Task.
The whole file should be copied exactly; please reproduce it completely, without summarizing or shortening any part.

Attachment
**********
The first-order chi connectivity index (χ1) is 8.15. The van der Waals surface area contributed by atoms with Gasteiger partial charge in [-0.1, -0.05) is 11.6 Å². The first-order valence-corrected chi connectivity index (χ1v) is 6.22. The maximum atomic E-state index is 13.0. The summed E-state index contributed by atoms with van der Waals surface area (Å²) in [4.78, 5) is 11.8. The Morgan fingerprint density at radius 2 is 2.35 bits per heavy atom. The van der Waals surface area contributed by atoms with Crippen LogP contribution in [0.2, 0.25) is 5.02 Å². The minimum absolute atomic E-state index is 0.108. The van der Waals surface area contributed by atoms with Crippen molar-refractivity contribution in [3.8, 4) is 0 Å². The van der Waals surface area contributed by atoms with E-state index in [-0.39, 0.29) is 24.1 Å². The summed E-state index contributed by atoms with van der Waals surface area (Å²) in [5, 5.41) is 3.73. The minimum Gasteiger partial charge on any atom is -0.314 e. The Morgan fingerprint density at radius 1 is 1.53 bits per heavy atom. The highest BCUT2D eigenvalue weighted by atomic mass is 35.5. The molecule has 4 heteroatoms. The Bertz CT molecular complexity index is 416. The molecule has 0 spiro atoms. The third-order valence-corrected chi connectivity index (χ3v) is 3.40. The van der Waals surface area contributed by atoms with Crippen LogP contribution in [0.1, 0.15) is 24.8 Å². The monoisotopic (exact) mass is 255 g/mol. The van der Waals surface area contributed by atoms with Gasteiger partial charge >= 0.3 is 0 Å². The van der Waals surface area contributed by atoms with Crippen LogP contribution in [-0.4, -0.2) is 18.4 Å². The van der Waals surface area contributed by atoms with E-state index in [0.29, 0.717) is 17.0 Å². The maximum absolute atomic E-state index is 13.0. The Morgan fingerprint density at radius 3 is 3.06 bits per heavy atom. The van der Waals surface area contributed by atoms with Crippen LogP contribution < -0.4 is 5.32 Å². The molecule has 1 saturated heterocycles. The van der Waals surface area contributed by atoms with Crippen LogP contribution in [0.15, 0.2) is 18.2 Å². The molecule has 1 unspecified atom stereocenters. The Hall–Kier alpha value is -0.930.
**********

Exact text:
The first-order chi connectivity index (χ1) is 8.15. The van der Waals surface area contributed by atoms with Gasteiger partial charge in [-0.1, -0.05) is 11.6 Å². The first-order valence-corrected chi connectivity index (χ1v) is 6.22. The maximum atomic E-state index is 13.0. The summed E-state index contributed by atoms with van der Waals surface area (Å²) in [4.78, 5) is 11.8. The Morgan fingerprint density at radius 2 is 2.35 bits per heavy atom. The van der Waals surface area contributed by atoms with Crippen LogP contribution in [0.2, 0.25) is 5.02 Å². The minimum absolute atomic E-state index is 0.108. The van der Waals surface area contributed by atoms with Crippen molar-refractivity contribution in [3.8, 4) is 0 Å². The van der Waals surface area contributed by atoms with E-state index in [-0.39, 0.29) is 24.1 Å². The summed E-state index contributed by atoms with van der Waals surface area (Å²) in [5, 5.41) is 3.73. The minimum Gasteiger partial charge on any atom is -0.314 e. The Morgan fingerprint density at radius 1 is 1.53 bits per heavy atom. The highest BCUT2D eigenvalue weighted by atomic mass is 35.5. The molecule has 4 heteroatoms. The Bertz CT molecular complexity index is 416. The molecule has 0 spiro atoms. The third-order valence-corrected chi connectivity index (χ3v) is 3.40. The van der Waals surface area contributed by atoms with Crippen LogP contribution in [0.1, 0.15) is 24.8 Å². The monoisotopic (exact) mass is 255 g/mol. The van der Waals surface area contributed by atoms with Gasteiger partial charge >= 0.3 is 0 Å². The van der Waals surface area contributed by atoms with Crippen LogP contribution in [-0.4, -0.2) is 18.4 Å². The van der Waals surface area contributed by atoms with E-state index in [0.29, 0.717) is 17.0 Å². The maximum absolute atomic E-state index is 13.0. The Morgan fingerprint density at radius 3 is 3.06 bits per heavy atom. The van der Waals surface area contributed by atoms with Crippen LogP contribution < -0.4 is 5.32 Å². The molecule has 1 saturated heterocycles. The van der Waals surface area contributed by atoms with Crippen LogP contribution in [0.15, 0.2) is 18.2 Å². The molecule has 1 unspecified atom stereocenters. The Hall–Kier alpha value is -0.930.